If we want a non-privileged user to be able to enjoy the benefits of Docker without having to elevate their privileges (e.g. by sudo), we should add them to the Docker group. For this purpose, you can use the command
usermod -a -G docker user
When modifying groups running on a user's system, the easiest solution is to log out in order to reload the groups. However, if it is inappropriate or impossible, you can also use the
newgrp command to reload or add a group in your local session.
Searching and importing containers
After launching the Docker daemon, we can go to container management using the console client, i.e. the
docker command. At the very beginning, I suggest searching for an image using the
docker search command. The image you are looking for is an image that contains Python version 3. Thus, the 2nd argument to
docker search command, which is the search term, will be Python. To limit the results, I allowed myself to add
head -4 to the pipeline.
> docker search python | head -4 NAME DESCRIPTION STARS OFFICIAL AUTOMATED python Python is an interpreted, interactive, objec… 4319 [OK] django Django is a free web application framework, … 850 [OK] pypy PyPy is a fast, compliant alternative implem… 194 [OK]
docker pull command to import the container. Docker will download the latest version of the container by default (tagged as
latest). However, we are interested in the one marked as 3. We'll learn more about tagging (versioning) containers in the next Docker article. Executing the command
docker pull should return similar results.
> docker pull python:3 3: Pulling from library/python 6f2f362378c5: Pull complete ...(wyjście ucięte) c8514b1c6524: Pull complete Digest: sha256:9e0b4f32487ca1863b45383420b8db77990debae748e2e875d2f86fa9510d4a5 Status: Downloaded newer image for python:3:
Launching the first container with Docker
To run the container, use the command
docker run. We will also run our Python container with other parameters:
-iruns the container interactively
-tallocates terminal (tty) in the container.
docker run -it python:3 Python 3.7.3 (default, Jun 11 2019, 01:05:09) [GCC 6.3.0 20170516] on linux Type "help", "copyright", "credits" or "license" for more information. >>>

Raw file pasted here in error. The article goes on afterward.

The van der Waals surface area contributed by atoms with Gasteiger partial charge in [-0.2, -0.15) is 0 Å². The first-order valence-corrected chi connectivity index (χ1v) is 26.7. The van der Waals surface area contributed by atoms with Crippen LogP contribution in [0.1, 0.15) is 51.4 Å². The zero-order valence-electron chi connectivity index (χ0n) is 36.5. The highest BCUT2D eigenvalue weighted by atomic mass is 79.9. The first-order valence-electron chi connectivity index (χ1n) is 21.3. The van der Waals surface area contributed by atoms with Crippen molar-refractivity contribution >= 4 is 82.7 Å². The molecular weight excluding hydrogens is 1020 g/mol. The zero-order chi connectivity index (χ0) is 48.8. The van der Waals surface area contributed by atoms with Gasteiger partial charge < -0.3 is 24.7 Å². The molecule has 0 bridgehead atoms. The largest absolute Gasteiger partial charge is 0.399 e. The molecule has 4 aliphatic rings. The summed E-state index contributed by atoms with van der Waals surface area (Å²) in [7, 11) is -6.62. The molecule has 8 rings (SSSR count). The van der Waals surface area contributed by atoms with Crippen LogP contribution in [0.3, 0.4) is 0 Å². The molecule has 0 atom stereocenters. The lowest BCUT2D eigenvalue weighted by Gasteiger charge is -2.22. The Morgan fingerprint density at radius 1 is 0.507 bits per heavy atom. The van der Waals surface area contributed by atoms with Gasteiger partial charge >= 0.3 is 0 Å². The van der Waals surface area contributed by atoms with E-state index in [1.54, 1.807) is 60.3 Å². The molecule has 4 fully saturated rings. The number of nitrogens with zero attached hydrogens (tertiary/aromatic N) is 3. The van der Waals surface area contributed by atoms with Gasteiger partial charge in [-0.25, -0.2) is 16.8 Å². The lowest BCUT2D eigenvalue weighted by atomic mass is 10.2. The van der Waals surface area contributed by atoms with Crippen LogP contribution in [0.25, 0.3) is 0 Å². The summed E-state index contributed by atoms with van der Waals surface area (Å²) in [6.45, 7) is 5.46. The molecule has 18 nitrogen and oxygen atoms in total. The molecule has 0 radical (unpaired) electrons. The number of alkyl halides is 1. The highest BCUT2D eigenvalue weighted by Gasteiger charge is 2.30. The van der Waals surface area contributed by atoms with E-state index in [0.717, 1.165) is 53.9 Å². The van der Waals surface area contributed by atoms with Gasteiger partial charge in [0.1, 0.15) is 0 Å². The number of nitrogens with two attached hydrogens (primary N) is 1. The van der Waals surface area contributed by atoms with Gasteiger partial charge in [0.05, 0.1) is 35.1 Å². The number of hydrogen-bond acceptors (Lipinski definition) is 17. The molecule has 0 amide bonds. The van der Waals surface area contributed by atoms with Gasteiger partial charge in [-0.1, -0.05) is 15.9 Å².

In this way, we have access to Python running in the container. To change the command that will run inside the container, you can add another argument to the previous command or use the
docker run -it python:3 bash docker run -it --entrypoint '/bin/bash' python:3
Docker Container Listing
Working containers are listed with the use of the command
docker ps. By default, it only shows running containers. At the moment, I have to images running:
> docker ps CONTAINER ID IMAGE COMMAND CREATED STATUS PORTS NAMES faf92be3b289 python:3 "python3" 3 seconds ago Up 3 seconds zealous_shirley 2a688789b5f7 python:3 "/bin/bash" 3 minutes ago Up 3 minutes gallant_mahavira
If you want to see all the saved containers, use
docker ps with the
-a switch or the longer version
> docker ps -a CONTAINER ID IMAGE COMMAND CREATED STATUS PORTS NAMES faf92be3b289 python:3 "python3" 4 minutes ago Up 4 minutes zealous_shirley 2a688789b5f7 python:3 "/bin/bash" 7 minutes ago Exited (0) 2 seconds ago gallant_mahavira f8618196f0e2 python:3 "bash" 7 minutes ago Exited (0) 4 minutes ago affectionate_babbage 93fad0d3e0ee python:3 "bash" 10 minutes ago Exited (0) 9 minutes ago determined_cori 7a5e7a241689 python:3 "python3" 15 minutes ago Exited (0) 12 minutes ago cranky_hermann
Destruction of the container
To destroy the container, use the
docker rm command. Both the container ID and its name can be used as arguments. Docker generates the container name by default from a list of random adjectives and nouns. Nevertheless, we can give the container a name ourselves.
Using the results of the previous
docker ps -a command, I have selected the images to delete.
> docker rm faf92be3b289 gallant_mahavira affectionate_babbage 93fad0d3e0ee 7a5e7a241689 faf92be3b289 gallant_mahavira affectionate_babbage 93fad0d3e0ee 7a5e7a241689
After this procedure, the
docker ps -a command will return an empty list to us.
Listing and Deleting Container Images
docker images command to list images.
> docker images REPOSITORY TAG IMAGE ID CREATED SIZE python 3 34a518642c76 3 weeks ago 929MB python latest 34a518642c76 3 weeks ago 929MB
To delete a container image, use
docker rmi along with the image ID.
> docker rmi 34a518642c76 Untagged: python:latest Untagged: [email protected]:9e0b4f32487ca1863b45383420b8db77990debae748e2e875d2f86fa9510d4a5 Deleted: sha256:34a518642c76e77f0cace72bd993352ac99802c3295931f70a407b735ecb6e27 ...(wyjście skrócone) Deleted: sha256:0db06dff9d9aeb9bed4edde7bd772ad0f3aea497c129d48ed587664d098c6c41
The article presents a simple but complete scenario of using Docker. In addition to simple and basic information, such as the installation of Docker-CE, we also covered more advanced topics, such as the configuration of the dockerd daemon service from the systemd level.
In the next section, we'll look at even more advanced topics associated with Docker. Among other things, releasing a given container port to the world, mounting volumes or versioning images.